DES PLAINES, Ill. -- The Maine Insurance Department cannot charge the state's workers' compensation residual market deficit to insurers who have not been serving the residual market, according to a ruling by a Justice in the Superior Court of Maine.
The December 11 decision by Justice Donald G. Alexander followed a suit filed by the National Association of Independent Insurers and others charging that the state insurance department action violated the constitution's due process provisions.
"This decision is a major victory for insurers," said Patrick J. McNally, NAII senior vice president and general counsel. "It reaffirms that there must be some relation between a state's rationale for imposing assessments to recover deficits incurred within a residual market. It signifies that the courts will not allow states to impose burdens on companies who did not have a hand in causing the problem."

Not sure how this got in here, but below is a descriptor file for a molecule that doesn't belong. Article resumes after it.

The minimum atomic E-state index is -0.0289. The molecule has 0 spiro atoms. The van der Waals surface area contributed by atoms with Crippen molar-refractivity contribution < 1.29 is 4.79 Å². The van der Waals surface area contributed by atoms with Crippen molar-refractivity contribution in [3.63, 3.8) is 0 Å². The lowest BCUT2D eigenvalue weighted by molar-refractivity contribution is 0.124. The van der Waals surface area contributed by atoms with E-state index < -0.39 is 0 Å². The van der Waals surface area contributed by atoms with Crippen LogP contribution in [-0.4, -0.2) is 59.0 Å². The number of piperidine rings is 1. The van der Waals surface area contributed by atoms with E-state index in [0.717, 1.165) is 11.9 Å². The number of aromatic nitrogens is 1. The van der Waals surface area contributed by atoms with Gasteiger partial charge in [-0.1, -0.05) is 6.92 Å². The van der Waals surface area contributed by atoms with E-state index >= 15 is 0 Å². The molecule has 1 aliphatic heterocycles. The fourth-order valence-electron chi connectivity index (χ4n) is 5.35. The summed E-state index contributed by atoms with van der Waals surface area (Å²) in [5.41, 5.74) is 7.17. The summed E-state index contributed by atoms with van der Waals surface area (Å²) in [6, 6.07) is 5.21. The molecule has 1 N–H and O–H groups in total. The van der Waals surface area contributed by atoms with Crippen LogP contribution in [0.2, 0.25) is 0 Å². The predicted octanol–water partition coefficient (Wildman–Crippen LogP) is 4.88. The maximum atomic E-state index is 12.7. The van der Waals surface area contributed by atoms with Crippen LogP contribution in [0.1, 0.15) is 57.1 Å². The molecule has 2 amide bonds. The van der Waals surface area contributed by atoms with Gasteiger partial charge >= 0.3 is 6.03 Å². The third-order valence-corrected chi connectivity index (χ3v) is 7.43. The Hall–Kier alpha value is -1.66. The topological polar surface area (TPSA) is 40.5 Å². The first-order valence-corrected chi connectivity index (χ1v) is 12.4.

Prior to 1987, the state of Maine allocated the deficit in the workers" compensation residual market on a 50/50 basis between the employers' community and the insurance industry. The industry's share of the deficit was then allocated among those insurers servicing the residual market and all others licensed to write workers' compensation insurance in Maine on a 90/10...